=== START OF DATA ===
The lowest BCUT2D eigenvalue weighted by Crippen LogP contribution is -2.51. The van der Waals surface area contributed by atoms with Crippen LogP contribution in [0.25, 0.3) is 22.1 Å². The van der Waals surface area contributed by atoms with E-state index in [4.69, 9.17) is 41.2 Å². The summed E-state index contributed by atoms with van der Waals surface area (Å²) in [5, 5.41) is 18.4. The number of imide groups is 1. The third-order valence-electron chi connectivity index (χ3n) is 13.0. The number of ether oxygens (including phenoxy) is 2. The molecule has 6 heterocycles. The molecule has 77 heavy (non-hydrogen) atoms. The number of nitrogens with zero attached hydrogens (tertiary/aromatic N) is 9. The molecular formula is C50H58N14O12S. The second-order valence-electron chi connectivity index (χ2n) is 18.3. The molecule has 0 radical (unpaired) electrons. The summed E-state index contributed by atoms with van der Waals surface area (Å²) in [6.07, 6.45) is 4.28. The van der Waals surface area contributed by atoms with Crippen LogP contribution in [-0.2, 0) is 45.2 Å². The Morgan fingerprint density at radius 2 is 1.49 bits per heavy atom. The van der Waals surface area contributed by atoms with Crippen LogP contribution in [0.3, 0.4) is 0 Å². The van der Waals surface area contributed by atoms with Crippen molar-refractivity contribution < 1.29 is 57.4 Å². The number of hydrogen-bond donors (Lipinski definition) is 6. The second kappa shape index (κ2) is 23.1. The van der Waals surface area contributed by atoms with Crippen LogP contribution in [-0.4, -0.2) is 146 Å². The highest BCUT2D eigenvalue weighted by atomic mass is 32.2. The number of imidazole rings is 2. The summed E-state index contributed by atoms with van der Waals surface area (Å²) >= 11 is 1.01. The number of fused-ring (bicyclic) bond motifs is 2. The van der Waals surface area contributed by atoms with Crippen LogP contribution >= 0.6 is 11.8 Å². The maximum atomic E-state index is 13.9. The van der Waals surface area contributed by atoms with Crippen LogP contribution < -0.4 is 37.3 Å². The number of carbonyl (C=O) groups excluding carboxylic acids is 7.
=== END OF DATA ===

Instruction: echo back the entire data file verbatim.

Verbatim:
The lowest BCUT2D eigenvalue weighted by Crippen LogP contribution is -2.51. The van der Waals surface area contributed by atoms with Crippen LogP contribution in [0.25, 0.3) is 22.1 Å². The van der Waals surface area contributed by atoms with E-state index in [4.69, 9.17) is 41.2 Å². The summed E-state index contributed by atoms with van der Waals surface area (Å²) in [5, 5.41) is 18.4. The number of imide groups is 1. The third-order valence-electron chi connectivity index (χ3n) is 13.0. The number of ether oxygens (including phenoxy) is 2. The molecule has 6 heterocycles. The molecule has 77 heavy (non-hydrogen) atoms. The number of nitrogens with zero attached hydrogens (tertiary/aromatic N) is 9. The molecular formula is C50H58N14O12S. The second-order valence-electron chi connectivity index (χ2n) is 18.3. The molecule has 0 radical (unpaired) electrons. The summed E-state index contributed by atoms with van der Waals surface area (Å²) in [6.07, 6.45) is 4.28. The van der Waals surface area contributed by atoms with Crippen LogP contribution in [-0.2, 0) is 45.2 Å². The Morgan fingerprint density at radius 2 is 1.49 bits per heavy atom. The van der Waals surface area contributed by atoms with Crippen LogP contribution in [0.3, 0.4) is 0 Å². The van der Waals surface area contributed by atoms with Crippen molar-refractivity contribution < 1.29 is 57.4 Å². The number of hydrogen-bond donors (Lipinski definition) is 6. The second kappa shape index (κ2) is 23.1. The van der Waals surface area contributed by atoms with Crippen LogP contribution in [-0.4, -0.2) is 146 Å². The highest BCUT2D eigenvalue weighted by atomic mass is 32.2. The number of imidazole rings is 2. The summed E-state index contributed by atoms with van der Waals surface area (Å²) >= 11 is 1.01. The number of fused-ring (bicyclic) bond motifs is 2. The van der Waals surface area contributed by atoms with Crippen LogP contribution >= 0.6 is 11.8 Å². The maximum atomic E-state index is 13.9. The van der Waals surface area contributed by atoms with Crippen LogP contribution < -0.4 is 37.3 Å². The number of carbonyl (C=O) groups excluding carboxylic acids is 7.